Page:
Cash Flow Statement: An Essential Accounting Record for Business

Posted by Factor Funding Co. on April 9, 2013

The essential accounting records for a business include four documents: the balance sheet, the income statement, the statement of owner's equity, and the cash flow statement. A cash flow statement is particularly critical for an entrepreneur. It allows him or her to carefully examine the day-to-day state of the company and how much money is available for use at any given time. Because the cash flow statement uses figures from the other records, it is usually prepared after the balance sheet and the income statement have already been completed.

How a Cash Flow Statement Differs from Other Accounting Records

A cash flow statement is quite different from the other accounting statements. While an income statement calculates a business's net income and the balance sheet shows the value of assets compared to liabilities, the cash flow statement simply describes how cash is being used after it is received by the company.

However, items that are often deducted on a balance sheet are typically added back during the course of preparing the cash flow statement. For example, on a balance sheet, the total assets include both cash and items that are owed to the business ("Accounts Receivable"). On the cash flow statement, though, the term "cash" is used to strictly refer to the amount of money currently on hand. A cash flow statement also varies from the income statement because it focuses on the money that the business actually has, instead of the amount of income that has been earned during the previous period.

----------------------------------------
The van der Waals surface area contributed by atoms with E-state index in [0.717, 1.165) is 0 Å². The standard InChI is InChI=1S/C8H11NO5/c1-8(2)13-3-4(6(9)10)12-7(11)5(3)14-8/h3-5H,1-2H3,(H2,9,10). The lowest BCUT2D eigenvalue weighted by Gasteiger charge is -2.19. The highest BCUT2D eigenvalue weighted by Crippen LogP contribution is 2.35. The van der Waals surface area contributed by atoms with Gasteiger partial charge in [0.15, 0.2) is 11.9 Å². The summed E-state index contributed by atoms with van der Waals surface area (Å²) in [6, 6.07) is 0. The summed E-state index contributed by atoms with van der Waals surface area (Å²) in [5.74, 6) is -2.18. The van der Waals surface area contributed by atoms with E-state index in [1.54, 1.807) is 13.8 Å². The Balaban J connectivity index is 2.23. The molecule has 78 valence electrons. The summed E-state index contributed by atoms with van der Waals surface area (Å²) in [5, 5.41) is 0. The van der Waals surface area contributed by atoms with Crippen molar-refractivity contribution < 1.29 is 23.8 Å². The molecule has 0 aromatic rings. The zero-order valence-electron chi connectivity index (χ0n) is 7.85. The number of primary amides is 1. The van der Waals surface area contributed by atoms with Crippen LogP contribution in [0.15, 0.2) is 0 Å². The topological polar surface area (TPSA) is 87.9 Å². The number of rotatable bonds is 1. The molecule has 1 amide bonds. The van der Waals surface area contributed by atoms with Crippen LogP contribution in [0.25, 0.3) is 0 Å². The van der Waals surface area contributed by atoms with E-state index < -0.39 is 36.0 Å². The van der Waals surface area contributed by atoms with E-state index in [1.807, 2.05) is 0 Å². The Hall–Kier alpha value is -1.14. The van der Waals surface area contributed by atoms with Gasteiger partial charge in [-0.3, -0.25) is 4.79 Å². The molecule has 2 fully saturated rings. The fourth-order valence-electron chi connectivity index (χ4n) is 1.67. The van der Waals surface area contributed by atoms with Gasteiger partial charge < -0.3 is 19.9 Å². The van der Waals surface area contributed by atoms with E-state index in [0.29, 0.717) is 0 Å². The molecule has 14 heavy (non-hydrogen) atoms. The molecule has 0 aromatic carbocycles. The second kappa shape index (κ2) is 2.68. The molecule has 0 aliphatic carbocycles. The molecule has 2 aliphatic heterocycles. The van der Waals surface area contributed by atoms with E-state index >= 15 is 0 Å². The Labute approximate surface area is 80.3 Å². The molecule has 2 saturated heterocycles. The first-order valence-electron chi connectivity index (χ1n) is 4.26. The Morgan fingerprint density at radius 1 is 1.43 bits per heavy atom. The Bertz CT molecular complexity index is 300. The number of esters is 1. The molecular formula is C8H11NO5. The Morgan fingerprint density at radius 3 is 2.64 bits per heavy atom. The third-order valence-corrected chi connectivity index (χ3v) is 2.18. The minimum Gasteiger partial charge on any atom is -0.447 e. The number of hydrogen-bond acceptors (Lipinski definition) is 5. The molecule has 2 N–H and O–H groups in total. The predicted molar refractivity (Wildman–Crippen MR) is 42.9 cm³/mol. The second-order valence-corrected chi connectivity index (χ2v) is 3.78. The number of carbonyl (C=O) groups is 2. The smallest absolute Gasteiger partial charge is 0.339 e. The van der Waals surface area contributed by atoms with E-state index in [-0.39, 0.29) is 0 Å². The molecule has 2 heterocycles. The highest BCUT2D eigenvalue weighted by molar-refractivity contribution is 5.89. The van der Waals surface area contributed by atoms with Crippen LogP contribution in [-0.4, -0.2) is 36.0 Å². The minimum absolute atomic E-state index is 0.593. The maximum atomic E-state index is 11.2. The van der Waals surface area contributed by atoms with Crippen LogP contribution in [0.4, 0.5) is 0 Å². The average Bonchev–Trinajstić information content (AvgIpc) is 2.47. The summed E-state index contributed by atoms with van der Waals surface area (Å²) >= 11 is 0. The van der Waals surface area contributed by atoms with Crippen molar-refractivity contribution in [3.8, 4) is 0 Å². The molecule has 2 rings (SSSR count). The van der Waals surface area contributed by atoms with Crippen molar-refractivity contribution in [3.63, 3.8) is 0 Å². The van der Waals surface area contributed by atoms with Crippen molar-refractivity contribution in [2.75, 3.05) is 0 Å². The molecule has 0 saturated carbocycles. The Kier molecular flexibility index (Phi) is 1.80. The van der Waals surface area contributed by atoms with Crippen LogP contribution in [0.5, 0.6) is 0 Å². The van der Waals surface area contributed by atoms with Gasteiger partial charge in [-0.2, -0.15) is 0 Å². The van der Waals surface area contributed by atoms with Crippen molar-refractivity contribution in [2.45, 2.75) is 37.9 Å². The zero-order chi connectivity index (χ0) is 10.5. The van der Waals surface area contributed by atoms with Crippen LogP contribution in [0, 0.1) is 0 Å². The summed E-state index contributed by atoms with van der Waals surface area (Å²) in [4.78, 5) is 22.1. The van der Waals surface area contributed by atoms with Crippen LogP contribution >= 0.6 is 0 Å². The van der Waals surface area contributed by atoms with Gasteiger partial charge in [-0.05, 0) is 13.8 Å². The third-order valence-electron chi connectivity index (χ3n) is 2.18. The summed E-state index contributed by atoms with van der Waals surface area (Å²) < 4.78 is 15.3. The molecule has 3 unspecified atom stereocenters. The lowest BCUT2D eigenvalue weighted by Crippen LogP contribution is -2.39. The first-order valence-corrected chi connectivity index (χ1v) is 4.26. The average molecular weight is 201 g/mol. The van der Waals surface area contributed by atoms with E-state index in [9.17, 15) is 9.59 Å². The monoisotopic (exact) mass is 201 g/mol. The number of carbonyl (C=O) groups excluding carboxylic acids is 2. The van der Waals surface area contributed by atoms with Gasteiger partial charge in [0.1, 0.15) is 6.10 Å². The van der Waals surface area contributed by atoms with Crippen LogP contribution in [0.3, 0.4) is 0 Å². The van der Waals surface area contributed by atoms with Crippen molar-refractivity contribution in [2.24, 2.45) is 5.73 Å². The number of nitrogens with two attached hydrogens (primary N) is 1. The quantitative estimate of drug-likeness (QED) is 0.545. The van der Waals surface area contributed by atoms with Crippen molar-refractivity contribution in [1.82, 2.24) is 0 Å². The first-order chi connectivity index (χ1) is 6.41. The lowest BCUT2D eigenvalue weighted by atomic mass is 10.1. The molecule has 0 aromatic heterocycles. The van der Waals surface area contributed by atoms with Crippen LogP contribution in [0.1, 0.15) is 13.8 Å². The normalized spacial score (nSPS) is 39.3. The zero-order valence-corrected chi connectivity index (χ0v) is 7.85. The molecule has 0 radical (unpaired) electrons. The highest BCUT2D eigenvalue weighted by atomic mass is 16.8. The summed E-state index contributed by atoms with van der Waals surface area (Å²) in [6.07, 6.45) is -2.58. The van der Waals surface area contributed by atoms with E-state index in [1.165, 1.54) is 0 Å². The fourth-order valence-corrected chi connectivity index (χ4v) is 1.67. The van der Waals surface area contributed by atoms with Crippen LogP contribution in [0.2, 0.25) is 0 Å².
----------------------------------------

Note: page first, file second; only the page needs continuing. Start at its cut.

How to Prepare a Cash Flow Statement

To begin a cash flow statement, you start with your net income (also called "net earnings) and then you add back some of the items that may have been deducted from the assets on your balance sheet. For example, you'll include your debts that are owed for accounts payable, since those payments have yet to be made, and you'll include the value of any depreciation, since that has not yet been deducted from your asset value.

You'll also have to make some adjustments on the negative side. On the balance sheet, accounts receivable (or the amount that your customers owe you) is included as an asset. However, you must deduct this from your net income on the cash flow statement, since you have not actually received these payments yet. You'll also need to deduct the value of your current inventory from your net income, because this value does not directly increase the amount of cash you have on hand.

After you make the necessary additions and subtractions, you'll deduct any cash amounts you spend for investments in the company such as new equipment or new property. You'll also need to deduct any cash that is disbursed for bonds or dividend payments to investors. The amount that remains over is your actual cash on hand.
A cash flow statement is critical to helping your business stay on budget. When you take the time to prepare your cash flow statement correctly, you'll be able to decide how best to use your cash on hand to expand the value of your company.

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